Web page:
At this point, you’ve probably at least heard the word “Botox” before. Depending on your belief in (or dismay of) injectables, those five letters likely conjure a few different visions: frozen foreheads, wide-awake expressions or — if all goes well — a “did she or didn’t she?” refreshed face. But if you want that last ideal, you may not know whether to seek Botox or the other popular injectables group: dermal fillers. Are they the same type of injection? Which one is right for you? Here’s everything you need to know about these needle-based treatments.
What is Botox?
Let’s get the confusing part out of the way: Botox is a brand name of botulinum neurotoxin, the neurotoxic protein produced by Clostridium botulinum bacteria, a highly poisonous biological substance. Poisonous, you say? And people inject this… into their face?! Well, yes and no. Different strains of this bacteria produce eight distinct neurotoxins. One of the strains, purified botulinum toxin A (Botox) — along with two other brands of botulinum neurotoxins (Dysport and Xeomin) — got the thumbs up from the Food and Drug Administration (FDA) to treat everything from eye conditions to severe sweating to migraine headaches to fine lines and wrinkles.
How do Botox, Dysport, and Xeomin work?
When injected into our muscles, these neurotoxins temporarily paralyze the muscles, preventing the muscle from contracting. So when they’re injected into the muscles on our face, they prevent them from continuously moving and causing those fine lines and wrinkles to form. Or, for most people when they are getting Botox, prevent them from getting deeper.
How do Botox, Dysport and Xeomin differ?
Dysport is believed to work faster (effects appear in one to three days versus Botox’s three to five days) and spread more quickly, making it a preferred choice for larger treatment areas. Xeomin is believed to have less risk of allergic reaction. Speaking of reactions, injectable neurotoxins do come with a laundry list of potential side effects that includes everything from itching to fever to nausea, so be sure to speak with your dermatologist or board-certified plastic surgeon about them.
Why use Botox?
If you’re looking to reduce fine lines and moderate to severe wrinkles caused by facial expressions, Botox is the preferred treatment. Those dreaded glabellar lines (the “elevens” between your brows), forehead lines, and moderate to severe crow’s feet (those lines around the eyes) respond well to Botox and other neurotoxin injectables. However, Botox effects are temporary. Depending on the individual, you may need to repeat the treatment every three to six months to maintain preferred results.
Okay, so what about fillers?
You can decipher a good amount of what dermal fillers do by their name: they fill. What do they fill? During the aging process, our body produces less of what makes youthful skin glow: collagen (which keeps skin plump), elastin (which keeps skin tight) and hyaluronic acid (which keeps skin hydrated).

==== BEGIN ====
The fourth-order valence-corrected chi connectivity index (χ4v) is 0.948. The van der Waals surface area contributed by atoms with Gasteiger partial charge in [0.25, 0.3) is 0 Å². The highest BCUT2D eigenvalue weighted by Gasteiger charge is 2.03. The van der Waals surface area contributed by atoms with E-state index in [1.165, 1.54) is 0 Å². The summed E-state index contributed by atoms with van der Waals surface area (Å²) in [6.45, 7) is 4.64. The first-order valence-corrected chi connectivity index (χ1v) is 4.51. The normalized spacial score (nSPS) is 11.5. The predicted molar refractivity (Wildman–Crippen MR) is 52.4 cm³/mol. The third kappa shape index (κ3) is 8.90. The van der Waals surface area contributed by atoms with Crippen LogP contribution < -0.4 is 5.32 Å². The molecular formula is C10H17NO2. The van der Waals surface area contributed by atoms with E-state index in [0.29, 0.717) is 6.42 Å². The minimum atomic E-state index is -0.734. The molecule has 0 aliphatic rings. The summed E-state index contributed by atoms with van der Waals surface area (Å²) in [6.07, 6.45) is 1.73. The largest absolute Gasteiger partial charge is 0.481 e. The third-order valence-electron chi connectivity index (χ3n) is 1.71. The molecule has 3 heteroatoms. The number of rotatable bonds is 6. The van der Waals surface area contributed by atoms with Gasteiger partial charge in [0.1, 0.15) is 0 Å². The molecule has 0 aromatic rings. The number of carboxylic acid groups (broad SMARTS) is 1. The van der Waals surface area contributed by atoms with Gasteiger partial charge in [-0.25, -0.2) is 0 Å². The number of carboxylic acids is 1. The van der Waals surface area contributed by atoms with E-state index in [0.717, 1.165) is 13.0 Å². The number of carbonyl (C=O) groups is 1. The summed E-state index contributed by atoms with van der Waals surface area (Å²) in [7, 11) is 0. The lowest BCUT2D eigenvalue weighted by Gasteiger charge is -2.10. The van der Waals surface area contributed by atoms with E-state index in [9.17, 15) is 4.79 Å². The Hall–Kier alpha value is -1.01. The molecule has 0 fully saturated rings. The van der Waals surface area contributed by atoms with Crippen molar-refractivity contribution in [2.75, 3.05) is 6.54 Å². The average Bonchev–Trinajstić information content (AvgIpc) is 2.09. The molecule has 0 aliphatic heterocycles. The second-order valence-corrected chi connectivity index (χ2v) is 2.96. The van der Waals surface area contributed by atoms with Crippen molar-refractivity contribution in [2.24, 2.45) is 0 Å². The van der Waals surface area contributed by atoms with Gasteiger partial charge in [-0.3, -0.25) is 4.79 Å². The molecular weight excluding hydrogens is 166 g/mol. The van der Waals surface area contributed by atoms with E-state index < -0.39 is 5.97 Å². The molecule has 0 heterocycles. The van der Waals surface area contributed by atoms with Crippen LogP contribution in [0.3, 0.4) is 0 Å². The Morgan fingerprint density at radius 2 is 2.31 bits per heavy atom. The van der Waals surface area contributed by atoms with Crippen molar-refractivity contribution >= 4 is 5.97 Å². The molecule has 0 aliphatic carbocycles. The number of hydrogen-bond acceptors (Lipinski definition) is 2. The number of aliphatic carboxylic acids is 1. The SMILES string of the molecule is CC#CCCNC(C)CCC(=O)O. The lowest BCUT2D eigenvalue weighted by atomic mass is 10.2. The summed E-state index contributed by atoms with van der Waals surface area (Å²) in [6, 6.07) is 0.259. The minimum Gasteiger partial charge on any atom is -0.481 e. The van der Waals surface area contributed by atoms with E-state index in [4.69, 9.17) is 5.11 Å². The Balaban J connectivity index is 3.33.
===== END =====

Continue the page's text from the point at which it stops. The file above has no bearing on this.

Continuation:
A lack of these three essential ingredients in our skin causes it to sag, dry out, and develop lines, folds, and wrinkles. Here’s where fillers step in: When injected into lines and wrinkles, fillers containing hyaluronic acid (Restylane, Belotero and Juvederm), synthetics (Radiesse) or collagen (Zyderm) add volume to the air, essentially filling in the hollowed depression. Dermal fillers of varying thickness and substance target a variety of problems, from delicate fine lines to deep smile lines. Hyaluronic acid fillers tend to last anywhere from 9 to 12 months, whereas synthetic fillers can last 12 to 14 months and address deeper, more stubborn areas.
While all dermal fillers tend to have similar side effects, like redness, bruising and swelling at the injection site, hyaluronic acid tends to be considered the safest while collagen has been known to cause allergic reactions and synthetics can cause disfigurement if not administered correctly. (Reminder: Always consult with your professional about potential side effects.)
Why use facial fillers?
So if facial fillers also help to diminish fine lines and wrinkles, how are they different from Botox? Whereas Botox targets lines caused by facial expressions, fillers combat lines that are unchanging, like sleep wrinkles on the chin and cheeks, laugh lines and lip lines. Patients who want to restore volume or structure to their face (like plumper cheeks or lips) that they lost due to aging or an active lifestyle would also benefit from fillers.
So which do you want: Botox or fillers? The reality is your dermatologist or plastic surgeon will likely prescribe a mixture of both to target specific areas with the end goal of giving you a youthful yet natural appearance.